With the Boston Celtics’ opening the season this week, fans across the region are putting on their green jerseys, hoping that the team will carry last season’s momentum into the 2015-16 campaign. General Manager Danny Ainge made some risky trades last season, sending Rajon Rondo and Jeff Green out of town, but it worked and the team made the playoffs as the Eastern Conference’s 7th-seed. This off-season he drafted three guards and brought in veterans Amir Johnson and David Lee. With the season set to begin against the 76ers on Wednesday, let’s take a look at some predictions for this upcoming season:
1. While this prediction doesn’t have anything to do with the Boston Celtics this current season, it still may just be the most important story line to watch all year. Next summer, the Celtics own the Brooklyn Nets’ unprotected 1st round pick. Yes, the same Nets that finished in the 8th seed last with a record 6 games below.500, and whose management spent the off-season resigning the same players who couldn’t win games for them last season, such as the often injured Brook Lopez and Thaddeus Young. They also brought in Wayne Ellington as their big addition, who averaged 3.22 points in 2014 and last season made just 3.5 shots per game. This team is worse than they were last year, and they don’t play hard for coach Lionel Hollins. They will end up playing in the Conference dungeon all season and if they are as bad as I think they are going to be, they might not win 20 games and finish in last place, giving the Boston Celtics the first overall pick, ping-pong ball willing of course. Score this one as a major win for Danny Ainge if this plays out accordingly.
2. Danny Ainge will trade at least two players this season, and it likely will be Jared Sullinger and James Young. Sullinger has an expiring contract in the summer, and playing behind big men such as David Lee, Amir Johnson and possibly even Jonas Jerebko, he will have little opportunity to make a big impact in his contract year. There will be some team in need of a forward off the bench who can score and rebound, and Sullinger will be able to do just that. Young is in a tough position in just his second year in the league. The former first round pick will back up Avery Bradley, but will also have rookie sharpshooter R.J. Hunter on his heels. Young is not as solid defensively as the other two, and head coach Brad Stevens has publicly mentioned that. If Hunter can light up the basket like he should, Young will need superb defense to stay in the line-up, something he is not capable of. With three years remaining on his rookie contract, he is going to be a great trade for a team who is willing to develop his talents.
3. Isaiah Thomas will be the starting point guard at some point this season. It won’t happen right away, but it will sooner than later. Team management added some complimentary pieces this off-season, but they still don’t have that elite scorer. Their best offensive player, with last year’s highest efficiency rating on the team, can score and change the flow of the game quickly. At times last year, he was almost unstoppable. Marcus Smart did shoot great this summer, and it is likely why he will start in week one, but if the first unit finds themselves in a hole early in games, they will be calling on Thomas to dig them out. Eventually, they will put him in the starting-five to avoid that hole.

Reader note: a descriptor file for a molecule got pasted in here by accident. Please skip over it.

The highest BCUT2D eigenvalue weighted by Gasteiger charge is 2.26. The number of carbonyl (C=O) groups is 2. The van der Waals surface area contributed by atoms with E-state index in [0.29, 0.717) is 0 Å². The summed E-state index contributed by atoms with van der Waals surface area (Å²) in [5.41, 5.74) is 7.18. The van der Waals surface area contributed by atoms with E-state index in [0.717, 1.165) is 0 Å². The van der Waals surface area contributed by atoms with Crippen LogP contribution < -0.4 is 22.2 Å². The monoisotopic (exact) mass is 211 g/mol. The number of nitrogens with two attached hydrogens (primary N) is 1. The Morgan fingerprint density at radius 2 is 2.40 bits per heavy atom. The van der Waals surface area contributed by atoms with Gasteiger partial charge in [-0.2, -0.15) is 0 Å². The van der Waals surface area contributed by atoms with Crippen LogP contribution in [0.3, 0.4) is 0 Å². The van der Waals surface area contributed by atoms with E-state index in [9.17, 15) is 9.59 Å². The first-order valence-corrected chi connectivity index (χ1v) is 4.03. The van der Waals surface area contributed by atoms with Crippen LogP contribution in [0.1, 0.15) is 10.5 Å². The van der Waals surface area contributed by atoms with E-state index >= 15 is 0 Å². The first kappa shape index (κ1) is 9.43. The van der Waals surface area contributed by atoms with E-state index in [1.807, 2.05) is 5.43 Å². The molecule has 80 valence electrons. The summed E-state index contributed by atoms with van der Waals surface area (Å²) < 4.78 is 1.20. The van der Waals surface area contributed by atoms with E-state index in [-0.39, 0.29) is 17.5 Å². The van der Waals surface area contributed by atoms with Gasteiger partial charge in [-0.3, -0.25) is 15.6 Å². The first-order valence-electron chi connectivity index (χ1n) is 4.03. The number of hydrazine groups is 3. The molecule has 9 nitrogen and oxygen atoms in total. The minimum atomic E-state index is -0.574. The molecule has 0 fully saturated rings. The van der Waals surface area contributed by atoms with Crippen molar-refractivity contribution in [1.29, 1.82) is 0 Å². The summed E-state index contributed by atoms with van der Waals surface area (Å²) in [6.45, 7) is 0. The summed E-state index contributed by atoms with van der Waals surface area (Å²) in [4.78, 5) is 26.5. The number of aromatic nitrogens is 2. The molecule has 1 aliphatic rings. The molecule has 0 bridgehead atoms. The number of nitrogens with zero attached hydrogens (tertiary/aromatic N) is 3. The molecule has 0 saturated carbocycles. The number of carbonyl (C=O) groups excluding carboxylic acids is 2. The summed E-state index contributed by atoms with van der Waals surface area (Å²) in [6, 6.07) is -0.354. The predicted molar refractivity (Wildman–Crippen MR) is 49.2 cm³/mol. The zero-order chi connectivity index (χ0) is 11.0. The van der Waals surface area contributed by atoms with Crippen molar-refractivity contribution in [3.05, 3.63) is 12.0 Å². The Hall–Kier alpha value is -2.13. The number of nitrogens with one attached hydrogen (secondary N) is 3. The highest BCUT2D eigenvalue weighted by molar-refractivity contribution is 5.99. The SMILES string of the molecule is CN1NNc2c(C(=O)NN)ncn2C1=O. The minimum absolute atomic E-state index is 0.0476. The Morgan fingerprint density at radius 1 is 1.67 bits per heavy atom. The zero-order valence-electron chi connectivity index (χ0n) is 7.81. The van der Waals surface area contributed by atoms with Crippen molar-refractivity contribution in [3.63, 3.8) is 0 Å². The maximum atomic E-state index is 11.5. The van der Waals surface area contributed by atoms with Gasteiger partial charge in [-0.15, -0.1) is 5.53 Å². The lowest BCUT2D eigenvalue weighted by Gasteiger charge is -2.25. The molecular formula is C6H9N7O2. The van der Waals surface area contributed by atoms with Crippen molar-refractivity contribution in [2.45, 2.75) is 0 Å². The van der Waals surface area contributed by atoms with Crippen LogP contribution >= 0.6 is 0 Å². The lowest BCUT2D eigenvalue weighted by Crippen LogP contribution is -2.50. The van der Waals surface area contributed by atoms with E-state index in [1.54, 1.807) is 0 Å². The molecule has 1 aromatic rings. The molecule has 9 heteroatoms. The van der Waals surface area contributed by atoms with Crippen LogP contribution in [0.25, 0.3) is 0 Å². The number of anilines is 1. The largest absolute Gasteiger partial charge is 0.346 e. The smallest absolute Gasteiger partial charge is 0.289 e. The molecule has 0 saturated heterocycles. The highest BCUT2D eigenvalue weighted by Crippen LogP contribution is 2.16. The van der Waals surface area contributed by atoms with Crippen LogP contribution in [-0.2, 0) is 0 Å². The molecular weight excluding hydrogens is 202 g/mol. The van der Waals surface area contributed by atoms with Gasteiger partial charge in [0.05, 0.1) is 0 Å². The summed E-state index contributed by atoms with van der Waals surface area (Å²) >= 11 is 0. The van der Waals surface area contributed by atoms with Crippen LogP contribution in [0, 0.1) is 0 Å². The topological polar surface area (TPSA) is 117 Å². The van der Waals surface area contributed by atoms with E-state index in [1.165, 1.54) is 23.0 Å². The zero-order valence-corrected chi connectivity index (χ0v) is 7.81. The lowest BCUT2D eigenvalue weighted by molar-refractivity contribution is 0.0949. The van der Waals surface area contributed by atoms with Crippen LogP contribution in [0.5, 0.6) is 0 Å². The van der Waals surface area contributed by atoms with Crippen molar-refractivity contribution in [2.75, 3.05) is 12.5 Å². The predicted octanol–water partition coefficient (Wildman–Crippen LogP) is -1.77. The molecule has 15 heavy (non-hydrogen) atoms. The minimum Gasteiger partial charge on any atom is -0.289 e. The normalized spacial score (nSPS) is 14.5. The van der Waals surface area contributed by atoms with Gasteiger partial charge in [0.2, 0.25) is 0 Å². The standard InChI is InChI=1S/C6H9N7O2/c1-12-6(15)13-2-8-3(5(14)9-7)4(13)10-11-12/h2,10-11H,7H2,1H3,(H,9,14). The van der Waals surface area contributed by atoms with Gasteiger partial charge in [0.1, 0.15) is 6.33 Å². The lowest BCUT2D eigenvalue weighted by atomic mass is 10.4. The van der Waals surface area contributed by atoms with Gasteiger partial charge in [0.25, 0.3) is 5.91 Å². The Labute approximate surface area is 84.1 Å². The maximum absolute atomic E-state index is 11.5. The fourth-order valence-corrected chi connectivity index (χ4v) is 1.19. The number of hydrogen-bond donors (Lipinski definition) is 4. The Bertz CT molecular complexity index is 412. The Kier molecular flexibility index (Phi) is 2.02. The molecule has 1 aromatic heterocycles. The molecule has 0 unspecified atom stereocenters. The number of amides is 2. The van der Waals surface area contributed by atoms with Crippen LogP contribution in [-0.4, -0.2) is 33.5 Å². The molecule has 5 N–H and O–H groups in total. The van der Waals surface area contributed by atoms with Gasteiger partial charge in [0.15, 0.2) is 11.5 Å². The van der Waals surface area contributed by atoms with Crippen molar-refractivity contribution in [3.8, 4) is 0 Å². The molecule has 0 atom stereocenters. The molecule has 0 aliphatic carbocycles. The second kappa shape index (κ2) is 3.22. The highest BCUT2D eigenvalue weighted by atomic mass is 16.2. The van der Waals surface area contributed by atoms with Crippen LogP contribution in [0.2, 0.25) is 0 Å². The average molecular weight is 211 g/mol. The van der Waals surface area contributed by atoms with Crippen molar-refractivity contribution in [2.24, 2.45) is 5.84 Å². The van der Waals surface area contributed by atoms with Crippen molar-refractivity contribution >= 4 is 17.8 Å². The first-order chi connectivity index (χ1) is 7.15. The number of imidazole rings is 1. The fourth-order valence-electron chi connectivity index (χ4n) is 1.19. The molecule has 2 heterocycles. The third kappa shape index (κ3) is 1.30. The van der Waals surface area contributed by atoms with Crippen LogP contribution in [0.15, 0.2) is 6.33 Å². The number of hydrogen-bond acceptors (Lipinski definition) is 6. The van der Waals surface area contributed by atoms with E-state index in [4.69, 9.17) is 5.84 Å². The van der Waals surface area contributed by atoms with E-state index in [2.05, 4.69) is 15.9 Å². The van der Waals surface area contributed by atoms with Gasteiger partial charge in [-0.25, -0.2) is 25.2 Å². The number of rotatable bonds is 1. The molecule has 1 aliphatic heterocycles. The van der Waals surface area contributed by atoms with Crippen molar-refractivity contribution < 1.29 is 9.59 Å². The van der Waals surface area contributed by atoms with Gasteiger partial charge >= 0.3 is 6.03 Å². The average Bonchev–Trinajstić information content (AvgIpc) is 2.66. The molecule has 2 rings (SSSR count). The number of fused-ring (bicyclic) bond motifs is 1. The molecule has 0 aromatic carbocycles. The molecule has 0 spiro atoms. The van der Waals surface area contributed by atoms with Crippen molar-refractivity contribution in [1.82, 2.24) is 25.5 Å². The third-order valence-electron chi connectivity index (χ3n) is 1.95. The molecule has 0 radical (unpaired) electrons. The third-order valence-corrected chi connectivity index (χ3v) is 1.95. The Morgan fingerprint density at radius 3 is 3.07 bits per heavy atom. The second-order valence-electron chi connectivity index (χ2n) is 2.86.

4. Forward Jae Crowder became the heart of this team last year. A mid-season trade acquisition, the 25-year old scored 9.5 points and pulled in 4.6 rebounds in his 57 games in Boston. He played well enough to earn a 5-year, $35 million contract this offseason. That seemed like a high number for someone who wasn’t a starter in the league until late last year. Did the Celtics overpay this forward based on too small of a sample size? It is tough to tell. While in Boston, he scored 4 points more than his career average. A good reason for this increase was that he averaged 7 minutes more per game in Boston than anywhere else in his past. He is going to start this year for the Celtics, and as the team’s top small forward, he is going to be required to score. A career 5.8 points per game will not get it done. I like Crowder and think the energy he brings to the line up is unmatched in that locker room, but is that energy enough? At some point, the team will need scoring, and they might just need to call on Evan Turner more often.
5. Kelly Olynyk and Amir Johnson will emerge as the team’s best big-men unit. Make no mistake about it, Brad Stevens will focus on defense this year. Johnson is a solid rebounder, and while he may not fill up the stat sheet in points, that isn’t what they brought him in for. He will be asked to pull down rebounds and protect the rim. Having a presence like him below the hoop will give Olynyk the chance to grow defensively by taking chances. He has untapped potential, but playing alongside Sullinger and some of the other big men last year, Olynyk was forced to play safe and smart. Not this year. He will have more freedom within the system, and the team will benefit from that.
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